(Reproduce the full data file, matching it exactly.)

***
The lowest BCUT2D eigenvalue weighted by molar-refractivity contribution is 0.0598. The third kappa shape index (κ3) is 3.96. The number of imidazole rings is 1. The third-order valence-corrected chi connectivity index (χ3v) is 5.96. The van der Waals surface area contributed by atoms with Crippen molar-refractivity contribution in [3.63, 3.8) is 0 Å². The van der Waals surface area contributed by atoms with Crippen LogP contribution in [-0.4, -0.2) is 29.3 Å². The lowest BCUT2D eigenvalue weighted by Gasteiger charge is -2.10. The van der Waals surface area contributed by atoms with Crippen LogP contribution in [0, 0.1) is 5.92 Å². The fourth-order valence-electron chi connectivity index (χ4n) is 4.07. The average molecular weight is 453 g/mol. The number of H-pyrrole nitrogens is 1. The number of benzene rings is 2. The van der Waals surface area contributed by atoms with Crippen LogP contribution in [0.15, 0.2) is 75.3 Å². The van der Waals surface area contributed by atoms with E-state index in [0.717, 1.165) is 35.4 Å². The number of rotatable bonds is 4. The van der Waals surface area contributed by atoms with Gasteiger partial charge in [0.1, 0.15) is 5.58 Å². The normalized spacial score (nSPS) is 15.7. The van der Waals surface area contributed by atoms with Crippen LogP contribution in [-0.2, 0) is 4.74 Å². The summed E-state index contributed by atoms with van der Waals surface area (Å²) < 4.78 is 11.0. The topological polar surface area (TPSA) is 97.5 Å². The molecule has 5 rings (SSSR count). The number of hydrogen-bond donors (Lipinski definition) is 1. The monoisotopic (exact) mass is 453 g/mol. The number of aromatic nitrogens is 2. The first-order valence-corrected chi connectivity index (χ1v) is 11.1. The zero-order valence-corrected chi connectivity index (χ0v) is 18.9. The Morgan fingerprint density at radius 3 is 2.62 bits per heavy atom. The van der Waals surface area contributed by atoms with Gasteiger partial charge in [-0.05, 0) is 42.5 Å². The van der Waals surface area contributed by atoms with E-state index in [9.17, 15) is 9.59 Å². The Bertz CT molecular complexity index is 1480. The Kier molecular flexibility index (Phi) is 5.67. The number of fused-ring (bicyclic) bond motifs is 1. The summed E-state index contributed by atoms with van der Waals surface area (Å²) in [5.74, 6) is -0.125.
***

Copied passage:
The lowest BCUT2D eigenvalue weighted by molar-refractivity contribution is 0.0598. The third kappa shape index (κ3) is 3.96. The number of imidazole rings is 1. The third-order valence-corrected chi connectivity index (χ3v) is 5.96. The van der Waals surface area contributed by atoms with Crippen molar-refractivity contribution in [3.63, 3.8) is 0 Å². The van der Waals surface area contributed by atoms with Crippen LogP contribution in [-0.4, -0.2) is 29.3 Å². The lowest BCUT2D eigenvalue weighted by Gasteiger charge is -2.10. The van der Waals surface area contributed by atoms with Crippen LogP contribution in [0, 0.1) is 5.92 Å². The fourth-order valence-electron chi connectivity index (χ4n) is 4.07. The average molecular weight is 453 g/mol. The number of H-pyrrole nitrogens is 1. The number of benzene rings is 2. The van der Waals surface area contributed by atoms with Crippen LogP contribution in [0.15, 0.2) is 75.3 Å². The van der Waals surface area contributed by atoms with E-state index in [0.717, 1.165) is 35.4 Å². The number of rotatable bonds is 4. The van der Waals surface area contributed by atoms with Gasteiger partial charge in [0.1, 0.15) is 5.58 Å². The normalized spacial score (nSPS) is 15.7. The van der Waals surface area contributed by atoms with Crippen LogP contribution in [-0.2, 0) is 4.74 Å². The summed E-state index contributed by atoms with van der Waals surface area (Å²) < 4.78 is 11.0. The topological polar surface area (TPSA) is 97.5 Å². The molecule has 5 rings (SSSR count). The number of hydrogen-bond donors (Lipinski definition) is 1. The monoisotopic (exact) mass is 453 g/mol. The number of aromatic nitrogens is 2. The first-order valence-corrected chi connectivity index (χ1v) is 11.1. The zero-order valence-corrected chi connectivity index (χ0v) is 18.9. The Morgan fingerprint density at radius 3 is 2.62 bits per heavy atom. The van der Waals surface area contributed by atoms with Gasteiger partial charge in [-0.05, 0) is 42.5 Å². The van der Waals surface area contributed by atoms with E-state index in [9.17, 15) is 9.59 Å². The Bertz CT molecular complexity index is 1480. The Kier molecular flexibility index (Phi) is 5.67. The number of fused-ring (bicyclic) bond motifs is 1. The summed E-state index contributed by atoms with van der Waals surface area (Å²) in [5.74, 6) is -0.125.